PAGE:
“We’re now in a phase that is less about scaling store pickup and delivery, e-commerce assortment and e-commerce fulfillment center (FC) square footage and more about execution and operating margin improvement,” McMillon told investors at the event on Wednesday. “Sorting out which part of an order comes from a store or club, which part comes from an FC, and how they work together to enable a delightful customer experience requires a supply chain that is connected from a data and software point of view.” (Event transcript provided by AlphaSense.)
Walmart said that on Tuesday it gave investors a peek at its regional distribution center in Brooksville, Florida, as an example of its vision for a scaled system of supply-chain capabilities leveraging data, software and robotics. Through automation and other technology, the facility’s increased item storage yields a more consistent, predictable and higher-quality delivery service to stores and customers and responds more nimbly to customer demand, the retailer noted.
“We’re now able to fulfill customer needs with a flexible, connected omnichannel network enabled by data. Membership is the customer’s preferred way to pay for delivery, and it creates a lot of opportunity for us. It deepens engagement, helps enable personalization and enables us to offer more services to our members,” McMillon explained at the investor meeting.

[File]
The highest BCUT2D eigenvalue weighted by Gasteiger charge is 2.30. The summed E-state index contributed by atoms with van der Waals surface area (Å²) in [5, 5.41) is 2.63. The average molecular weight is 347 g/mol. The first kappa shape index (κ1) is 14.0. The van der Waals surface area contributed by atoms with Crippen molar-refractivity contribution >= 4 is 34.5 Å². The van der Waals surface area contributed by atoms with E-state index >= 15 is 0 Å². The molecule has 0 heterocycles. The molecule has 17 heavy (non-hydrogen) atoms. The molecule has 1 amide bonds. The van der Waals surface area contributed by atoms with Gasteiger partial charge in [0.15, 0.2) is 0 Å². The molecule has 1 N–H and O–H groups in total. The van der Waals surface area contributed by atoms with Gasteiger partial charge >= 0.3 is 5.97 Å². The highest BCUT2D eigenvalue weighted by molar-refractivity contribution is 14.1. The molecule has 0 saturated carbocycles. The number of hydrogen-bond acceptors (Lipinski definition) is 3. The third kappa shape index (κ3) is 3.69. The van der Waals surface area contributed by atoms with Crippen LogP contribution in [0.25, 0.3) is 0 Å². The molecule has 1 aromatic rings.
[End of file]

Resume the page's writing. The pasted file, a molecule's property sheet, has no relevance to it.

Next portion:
“Bringing this all together to unlock a new phase of growth requires putting the customer member first and then working backwards to optimize the math, the financials. We’re doing this today, and we see the improvements in efficiency and margin,” he said. “We see the opportunity to accelerate that progress with investments in supply chain automation, which includes data, software and robotics that will improve item accuracy, in-stock levels, unit economic costs and delivery speed. The combination of sales growth, productivity improvements and business mix changes will enable us to grow profitability faster than sales.”
Last May, Walmart said it plans automate all 42 of its regional distribution centers under an expanded partnership with AI and robotics specialist Symbotic. Then in June, Walmart reported that it purchased a 62.2% stake in Symbotic.